Mandate: Nash To Speed Collective Bargaining Legislation following Dunnes Strike
Published on Apr 8 2015 8:12 AM
Mandate Trade Union has said that Minister for Business and Employment Ged Nash has agreed to enact collective bargaining legislation by mid-2015, in the wake of last week's strike by Dunnes workers.
The union made the announcement following widespread industrial action at Dunnes Stores outlets across the country last Thursday (2 April). It said that 'prior to the strike, Mandate had written to the Minister seeking an announcement on the likely date for the enactment of meaningful legislation which could have prevented the Dunnes Stores strike'.
According to Mandate, Minister Nash intends to implement the new legislation 'within months, adding that it will 'provide a strong and effective remedy where employers refuse to negotiate by way of collective bargaining'.
Commenting on the move, Gerry Light, Mandate Assistant General Secretary said, “The Minister’s commitment would see stronger powers for the Labour Court whereby they could issue determinations which will be enforceable through the Circuit Court.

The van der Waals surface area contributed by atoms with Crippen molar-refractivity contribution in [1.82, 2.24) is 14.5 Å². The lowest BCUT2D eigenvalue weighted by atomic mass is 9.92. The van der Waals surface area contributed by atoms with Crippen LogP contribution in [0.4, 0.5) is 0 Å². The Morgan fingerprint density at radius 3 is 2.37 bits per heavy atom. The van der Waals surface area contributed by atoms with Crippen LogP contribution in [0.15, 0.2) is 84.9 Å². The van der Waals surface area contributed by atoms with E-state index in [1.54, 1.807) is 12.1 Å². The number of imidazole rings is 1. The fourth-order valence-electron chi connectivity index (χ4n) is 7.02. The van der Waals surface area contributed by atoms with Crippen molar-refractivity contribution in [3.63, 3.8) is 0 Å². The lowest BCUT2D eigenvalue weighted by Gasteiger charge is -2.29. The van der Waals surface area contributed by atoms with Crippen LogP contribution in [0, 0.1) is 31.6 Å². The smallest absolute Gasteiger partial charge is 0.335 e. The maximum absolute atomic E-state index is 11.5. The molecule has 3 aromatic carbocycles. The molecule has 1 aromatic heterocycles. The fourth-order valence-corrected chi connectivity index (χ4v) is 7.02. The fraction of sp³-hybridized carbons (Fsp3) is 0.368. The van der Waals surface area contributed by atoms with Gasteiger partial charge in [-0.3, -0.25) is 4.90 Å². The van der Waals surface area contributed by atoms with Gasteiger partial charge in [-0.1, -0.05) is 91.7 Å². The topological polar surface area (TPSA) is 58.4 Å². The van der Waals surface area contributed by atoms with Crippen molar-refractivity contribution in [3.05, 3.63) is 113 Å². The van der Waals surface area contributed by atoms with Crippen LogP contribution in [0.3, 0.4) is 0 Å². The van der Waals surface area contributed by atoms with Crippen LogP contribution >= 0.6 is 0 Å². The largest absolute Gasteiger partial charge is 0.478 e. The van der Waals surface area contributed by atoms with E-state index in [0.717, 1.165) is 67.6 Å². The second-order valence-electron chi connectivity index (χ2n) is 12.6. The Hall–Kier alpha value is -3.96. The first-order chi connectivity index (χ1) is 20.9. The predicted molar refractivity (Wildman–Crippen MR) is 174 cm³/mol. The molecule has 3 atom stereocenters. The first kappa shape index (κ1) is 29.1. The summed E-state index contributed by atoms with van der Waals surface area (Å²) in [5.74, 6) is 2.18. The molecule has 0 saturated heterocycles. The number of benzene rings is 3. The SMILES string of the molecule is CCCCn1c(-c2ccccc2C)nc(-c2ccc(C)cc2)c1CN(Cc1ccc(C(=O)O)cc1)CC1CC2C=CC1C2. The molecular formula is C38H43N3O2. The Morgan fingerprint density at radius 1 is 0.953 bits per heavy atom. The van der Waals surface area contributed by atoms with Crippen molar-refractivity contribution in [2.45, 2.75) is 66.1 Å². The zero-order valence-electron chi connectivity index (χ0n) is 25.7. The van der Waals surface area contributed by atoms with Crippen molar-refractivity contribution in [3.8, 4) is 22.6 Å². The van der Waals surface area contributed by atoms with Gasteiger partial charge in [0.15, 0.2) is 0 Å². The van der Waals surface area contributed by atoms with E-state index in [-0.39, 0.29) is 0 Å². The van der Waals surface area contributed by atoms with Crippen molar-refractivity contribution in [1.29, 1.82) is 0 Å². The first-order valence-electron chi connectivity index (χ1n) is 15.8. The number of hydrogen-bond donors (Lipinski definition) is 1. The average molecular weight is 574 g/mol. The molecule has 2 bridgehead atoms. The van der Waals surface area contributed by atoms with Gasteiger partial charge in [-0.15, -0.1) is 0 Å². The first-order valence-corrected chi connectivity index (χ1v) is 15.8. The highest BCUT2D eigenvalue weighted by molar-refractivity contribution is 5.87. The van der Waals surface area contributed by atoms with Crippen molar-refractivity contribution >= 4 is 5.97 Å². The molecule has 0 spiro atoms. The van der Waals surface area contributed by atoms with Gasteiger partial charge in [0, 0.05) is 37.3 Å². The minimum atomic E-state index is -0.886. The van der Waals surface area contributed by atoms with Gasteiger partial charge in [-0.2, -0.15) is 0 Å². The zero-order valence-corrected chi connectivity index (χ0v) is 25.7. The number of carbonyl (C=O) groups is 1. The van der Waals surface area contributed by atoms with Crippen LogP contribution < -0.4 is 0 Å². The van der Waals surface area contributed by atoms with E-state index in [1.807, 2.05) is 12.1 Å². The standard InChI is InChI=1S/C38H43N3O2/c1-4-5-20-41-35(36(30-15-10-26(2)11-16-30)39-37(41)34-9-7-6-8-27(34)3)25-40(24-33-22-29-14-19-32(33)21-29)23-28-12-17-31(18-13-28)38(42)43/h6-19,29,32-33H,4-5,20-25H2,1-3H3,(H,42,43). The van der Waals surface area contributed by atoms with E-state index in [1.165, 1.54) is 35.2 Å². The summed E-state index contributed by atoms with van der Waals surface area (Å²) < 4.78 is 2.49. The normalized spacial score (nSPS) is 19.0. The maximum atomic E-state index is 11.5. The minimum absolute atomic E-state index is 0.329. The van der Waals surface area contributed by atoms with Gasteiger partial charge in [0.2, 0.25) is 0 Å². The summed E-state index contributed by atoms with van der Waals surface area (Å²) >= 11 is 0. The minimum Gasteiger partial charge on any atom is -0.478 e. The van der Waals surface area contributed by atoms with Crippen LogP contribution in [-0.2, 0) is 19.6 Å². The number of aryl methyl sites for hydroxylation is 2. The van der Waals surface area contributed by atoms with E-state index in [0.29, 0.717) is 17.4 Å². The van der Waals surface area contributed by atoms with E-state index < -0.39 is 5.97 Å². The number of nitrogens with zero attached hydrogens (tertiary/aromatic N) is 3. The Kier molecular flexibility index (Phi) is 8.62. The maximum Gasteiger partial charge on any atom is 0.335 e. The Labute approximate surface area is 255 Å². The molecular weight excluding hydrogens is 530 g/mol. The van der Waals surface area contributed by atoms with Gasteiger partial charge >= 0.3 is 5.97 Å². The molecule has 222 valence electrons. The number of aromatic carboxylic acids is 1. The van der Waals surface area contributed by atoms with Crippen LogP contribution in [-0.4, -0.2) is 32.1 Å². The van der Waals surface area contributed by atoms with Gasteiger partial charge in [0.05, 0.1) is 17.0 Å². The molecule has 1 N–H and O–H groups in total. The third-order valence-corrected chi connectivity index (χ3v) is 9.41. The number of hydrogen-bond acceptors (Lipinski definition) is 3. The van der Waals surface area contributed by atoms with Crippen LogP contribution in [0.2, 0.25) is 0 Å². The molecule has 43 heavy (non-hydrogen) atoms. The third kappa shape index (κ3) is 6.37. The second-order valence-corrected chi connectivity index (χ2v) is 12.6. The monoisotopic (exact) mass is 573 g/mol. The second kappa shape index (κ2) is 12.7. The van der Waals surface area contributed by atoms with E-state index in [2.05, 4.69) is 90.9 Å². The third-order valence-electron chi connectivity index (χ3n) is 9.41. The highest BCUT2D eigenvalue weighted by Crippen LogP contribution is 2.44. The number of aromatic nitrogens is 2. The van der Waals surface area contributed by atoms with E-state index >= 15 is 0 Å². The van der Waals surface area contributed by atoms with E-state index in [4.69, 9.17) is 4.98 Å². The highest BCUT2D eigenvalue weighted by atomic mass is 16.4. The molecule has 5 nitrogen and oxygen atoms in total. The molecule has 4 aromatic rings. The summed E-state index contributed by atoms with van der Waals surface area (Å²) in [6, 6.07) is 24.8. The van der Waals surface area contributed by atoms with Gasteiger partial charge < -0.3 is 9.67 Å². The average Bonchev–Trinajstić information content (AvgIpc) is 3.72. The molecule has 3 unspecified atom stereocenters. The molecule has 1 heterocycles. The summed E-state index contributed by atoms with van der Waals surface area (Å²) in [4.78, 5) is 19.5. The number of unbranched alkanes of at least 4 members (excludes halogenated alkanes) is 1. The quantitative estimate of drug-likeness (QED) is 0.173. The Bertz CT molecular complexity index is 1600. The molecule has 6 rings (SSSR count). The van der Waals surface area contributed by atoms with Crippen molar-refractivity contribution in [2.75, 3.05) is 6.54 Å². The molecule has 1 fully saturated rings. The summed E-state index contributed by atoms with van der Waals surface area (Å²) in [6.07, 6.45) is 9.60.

"It’s important that this power would specifically be applied where employers such as Dunnes Stores refuse to engage in collective bargaining with workers through their unions.”
Yesterday, Sinn Féin councillor Larry O'Toole (pictured with Dunnes strikers) posted on social media that a number of Dunnes staff were 'called before management' on Friday, the day after the strike, and were 'informed that they were on a week's notice, and their employment was being terminated'.
As the Dublin North Central councillor put it, "This is a very disturbing turn of events, and the intimidation appears to be directly linked to last week's industrial action by staff."
Dunnes Stores was also criticised for announcing a 'one day only' online sale on all clothing and homewares on the day of the strike, with Fianna Fail leader Michael Martin labeling the move as "cynical".
"It appeals to the lowest common denominator to try and break the strike like that," he said. "I think people would recoil at that kind of a tactic. It's appalling."
© 2015 - Checkout Magazine by Stephen Wynne-Jones